This is not directed at you in particular, but HN is no different than other forums in other industries: you have a ton of people fronting like Jesus but who make shit revenue, then you have the people who make shit revenue, meanwhile 5% or less of the total posters are truly raking it in. Don't be willing to forefeit your field of specialty and competitive advantage after getting starry eyes on [insert website here], and 2) when you go to learn sales and marketing it is critical you learn only from truly proven people.

Well how about some suggestions: everything from copywriting classics (Ogilvy), contemporary marketing video course legends (Kern), to psychology and successful sales trainers.

stackthatmoney.com (not an affiliate)

If you are a coder, you have a significant advantage in that - assuming you're willing to approach your marketing and sales learnings like you approached learning to code - you can become better at sales and marketing than a (surprisingly) large number of life long salespeople and marketers. The question is, are you going to make the sacrifices necessary to both learn it all and then go out and do it.


Thanks for the tips - I've worked as a freelancer for the last 10 years, and have now run my own company for the last 2.5 years, so doer-of-everything is in my nature, and its just a matter of making the decision to really knuckle down with study and hard work.

For me, it's really about being frank with myself and rapidly addressing the areas of my knowledge and experience that are lacking, even if part of me doesn't want to. I'm surviving in my own business though, and my stronger concentration on sales and marketing is what will push me to the next level. Thanks again.


Thanks partner - hats off to you for jumping in the deep end.


I wrote about the exact opposite: what I've learned about getting users without any marketing or PR.

http://news.ycombinator.com/item?id=4415473

I am posting this here in case someone who's good in marketing or PR sees it and reaches out.


I can absolutely attest to this. Rob came to a hackathon I participated in a few months ago at the University of Miami. He did a great job and really made Twilio seem totally awesome. He was great to work with and really pushed my team to reach above our potential.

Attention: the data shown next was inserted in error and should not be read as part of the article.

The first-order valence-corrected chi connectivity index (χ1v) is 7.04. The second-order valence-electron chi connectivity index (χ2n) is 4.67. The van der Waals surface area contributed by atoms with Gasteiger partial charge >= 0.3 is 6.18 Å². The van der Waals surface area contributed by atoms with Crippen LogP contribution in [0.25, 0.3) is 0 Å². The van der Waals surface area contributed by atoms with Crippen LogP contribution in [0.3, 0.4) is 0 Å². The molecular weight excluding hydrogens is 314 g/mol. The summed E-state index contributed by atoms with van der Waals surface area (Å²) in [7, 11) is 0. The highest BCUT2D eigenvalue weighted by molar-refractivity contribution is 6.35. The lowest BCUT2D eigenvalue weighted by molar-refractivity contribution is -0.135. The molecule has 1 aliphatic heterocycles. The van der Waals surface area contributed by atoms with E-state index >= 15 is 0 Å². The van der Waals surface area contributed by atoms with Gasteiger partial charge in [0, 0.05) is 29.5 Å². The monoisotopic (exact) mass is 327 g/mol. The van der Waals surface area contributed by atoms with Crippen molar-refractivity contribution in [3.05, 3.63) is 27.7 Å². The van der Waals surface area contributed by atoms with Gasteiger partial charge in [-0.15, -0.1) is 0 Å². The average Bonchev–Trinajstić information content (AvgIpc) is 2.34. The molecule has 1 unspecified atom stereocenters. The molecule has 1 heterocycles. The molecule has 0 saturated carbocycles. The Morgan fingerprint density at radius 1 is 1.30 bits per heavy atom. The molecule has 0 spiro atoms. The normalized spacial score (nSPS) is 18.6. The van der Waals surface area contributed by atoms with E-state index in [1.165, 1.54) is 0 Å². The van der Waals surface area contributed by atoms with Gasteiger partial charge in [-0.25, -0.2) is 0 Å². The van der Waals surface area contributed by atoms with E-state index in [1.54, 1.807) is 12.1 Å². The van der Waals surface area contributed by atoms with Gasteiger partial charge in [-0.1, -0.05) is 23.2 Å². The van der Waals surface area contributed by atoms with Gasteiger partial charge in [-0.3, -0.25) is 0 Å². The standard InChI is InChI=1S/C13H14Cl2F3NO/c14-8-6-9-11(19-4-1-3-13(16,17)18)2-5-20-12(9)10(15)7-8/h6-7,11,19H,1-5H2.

Thanks yo! I just wore my UHack shirt the other day at the Red Sox game and a couple Hurricane alumni gave me a high five.

Had a great time.


There is a big difference between marketing for a brand and now always knowing your exact quantitative output in monetary value and performance based marketing. I work in performance based marketing running a variety of online ad campaigns for a number of clients. At the end of the day you always know exactly how much revenue you brought in and at what margins. It's exciting, creative, and extremely data driven. In this day and age marketing is partly creative, but is also subject to a variety of algorithms and mental calculations.


Now I can code all goddamn day and probably never achieve the same impact as that little conversation in the middle of a busy conference.

Correlation is not causation. Sounds like the author is about to enter that glossy pink world of hybris where you think the words that come out of your mouth is what makes the world go 'round. ;)

I'm not saying those words of encouragement where worthless, but they did not cause the development and launch of a successful business.


"... Sales and marketing were skills I just didn’t have and were I to ask others to entrust their livelihoods and their families in such an enterprise, it would be incumbent upon me to learn. ..."